Alzheimer’s is an irreversible, progressive brain disorder that gradually impairs memory and reasoning skills. This life-altering disease is the most common type of dementia in aging, affecting more than five million Americans and their families currently living in the U.S. today. But, what is most unsettling about Alzheimer’s is that it can initially begin its damage decades before symptoms are generally seen.
Among recent Alzheimer’s and dementia treatment and management strategies, researchers have discovered a shocking revelation between the Mediterranean diet and Alzheimer’s. Amazingly, research suggests that a Mediterranean diet may slow the development of Alzheimer’s disease.
What is the Mediterranean diet?
Inspired by the dietary traditions of Crete, Greece and southern Italy during the mid-20th century, the Mediterranean diet is revered for its exceptionally healthy menu. Unlike a typical American western diet, brimming with red meat, saturated fats, and refined sugar; the Mediterranean focuses on clean eating. It is highly plant-based and incorporates more fruits and vegetables, whole grains, less dairy, and more lean protein and fatty fish, like salmon, tuna, trout.
Those that enjoy a Mediterranean style experience lower rates of chronic illness, such as heart disease or high blood pressure, and higher than average adult life expectancy. Now research is proposing that the Mediterranean diet may reduce the risk of dementia and Alzheimer’s disease.
How does the Mediterranean diet slow Alzheimer’s disease?
In a research study led by Dr. Lis Mosconi from Weill Cornell Medicine, brain imaging scans showed variations between individuals who consumed a Mediterranean diet and a western diet. The research suggested that the differences may signal early Alzheimer’s disease, which prompted further testing.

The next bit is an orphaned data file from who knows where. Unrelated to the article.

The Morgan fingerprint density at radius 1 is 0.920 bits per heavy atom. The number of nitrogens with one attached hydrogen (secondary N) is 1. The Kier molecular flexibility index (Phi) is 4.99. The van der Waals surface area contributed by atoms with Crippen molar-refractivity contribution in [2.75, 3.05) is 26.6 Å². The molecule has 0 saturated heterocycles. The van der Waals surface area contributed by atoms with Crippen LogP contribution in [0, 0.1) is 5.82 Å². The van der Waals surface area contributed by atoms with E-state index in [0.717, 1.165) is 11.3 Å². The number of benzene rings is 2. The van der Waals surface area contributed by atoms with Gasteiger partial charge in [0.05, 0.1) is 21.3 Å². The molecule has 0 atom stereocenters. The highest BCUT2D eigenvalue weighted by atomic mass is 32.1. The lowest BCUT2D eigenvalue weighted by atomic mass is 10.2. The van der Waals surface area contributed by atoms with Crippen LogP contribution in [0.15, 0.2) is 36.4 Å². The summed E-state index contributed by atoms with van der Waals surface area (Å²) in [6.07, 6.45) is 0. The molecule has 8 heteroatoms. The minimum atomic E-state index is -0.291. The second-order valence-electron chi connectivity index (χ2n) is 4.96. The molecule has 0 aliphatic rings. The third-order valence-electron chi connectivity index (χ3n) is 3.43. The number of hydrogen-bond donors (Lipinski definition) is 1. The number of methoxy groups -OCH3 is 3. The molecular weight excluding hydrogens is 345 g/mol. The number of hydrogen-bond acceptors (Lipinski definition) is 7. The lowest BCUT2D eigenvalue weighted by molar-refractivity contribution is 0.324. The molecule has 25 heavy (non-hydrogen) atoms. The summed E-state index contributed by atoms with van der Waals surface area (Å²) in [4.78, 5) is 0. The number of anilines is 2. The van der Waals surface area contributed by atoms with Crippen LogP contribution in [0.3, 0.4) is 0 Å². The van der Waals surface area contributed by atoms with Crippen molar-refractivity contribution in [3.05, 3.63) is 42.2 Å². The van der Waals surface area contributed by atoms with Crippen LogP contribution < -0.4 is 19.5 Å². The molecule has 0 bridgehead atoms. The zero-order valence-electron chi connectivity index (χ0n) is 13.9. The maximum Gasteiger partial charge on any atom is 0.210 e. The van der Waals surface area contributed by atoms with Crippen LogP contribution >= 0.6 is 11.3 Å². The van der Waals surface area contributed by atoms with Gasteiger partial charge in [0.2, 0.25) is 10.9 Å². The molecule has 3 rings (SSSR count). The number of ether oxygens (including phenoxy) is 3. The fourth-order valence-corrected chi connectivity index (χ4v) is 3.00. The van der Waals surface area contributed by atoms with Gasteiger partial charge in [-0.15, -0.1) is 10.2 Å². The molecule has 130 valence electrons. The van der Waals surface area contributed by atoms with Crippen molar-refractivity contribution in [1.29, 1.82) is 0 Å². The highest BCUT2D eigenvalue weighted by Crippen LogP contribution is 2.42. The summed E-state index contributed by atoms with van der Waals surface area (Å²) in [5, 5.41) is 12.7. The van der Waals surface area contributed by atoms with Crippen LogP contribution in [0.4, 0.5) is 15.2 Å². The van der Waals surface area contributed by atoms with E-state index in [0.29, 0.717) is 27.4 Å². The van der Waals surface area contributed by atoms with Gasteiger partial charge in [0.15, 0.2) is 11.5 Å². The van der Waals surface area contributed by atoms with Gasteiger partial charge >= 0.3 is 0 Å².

Led by the same team, individuals ages 30 through 60 with no signs of dementia were selected to partake in another study to further understand the Mediterranean diet’s effects on Alzheimer’s. To start, 34 subjects who consumed the diet and 36 who consumed a western diet received brain imaging, and then again in two years to compare the results.
Results revealed that those who had previously consumed a western diet already had an increased amount of beta-amyloid deposits in the brain than those applying the diet. Later in life, Beta-amyloid, when corrupted, can destroy nerve cells, leading to the loss of thought and memory in Alzheimer’s disease.
Brain scans of the western dieters revealed lower brain activity at the beginning of the study compared to those eating a Mediterranean-style cuisine.
Once the team went over the brain imaging from two years after, it confirmed their suspicions that even more beta-amyloid deposits were collected, alongside lower brain activity of those consuming Western diets than the Mediterranean dieters. The research strongly attests that incorporating a Mediterranean diet can slow the development of Alzheimer’s, yet further research is needed. However, the results of this study are promising in the prevention and treatment of Alzheimer’s and dementia.
Should you eat a Mediterranean diet?
Research strongly suggests that the diet could help reduce the risk of Alzheimer’s disease. The Mediterranean diet’s healthy eating pattern also boasts other exceptional benefits such as heart health, increased lifespan, and healthy aging. The Mediterranean diet encourages healthy helpings of foods naturally containing healthy fats, like omega-3s, often associated with better brain function and cardiovascular health. Incorporating healthy lifestyles such as the Mediterranean diet into your daily regime will prove to have a variety of beneficial outcomes.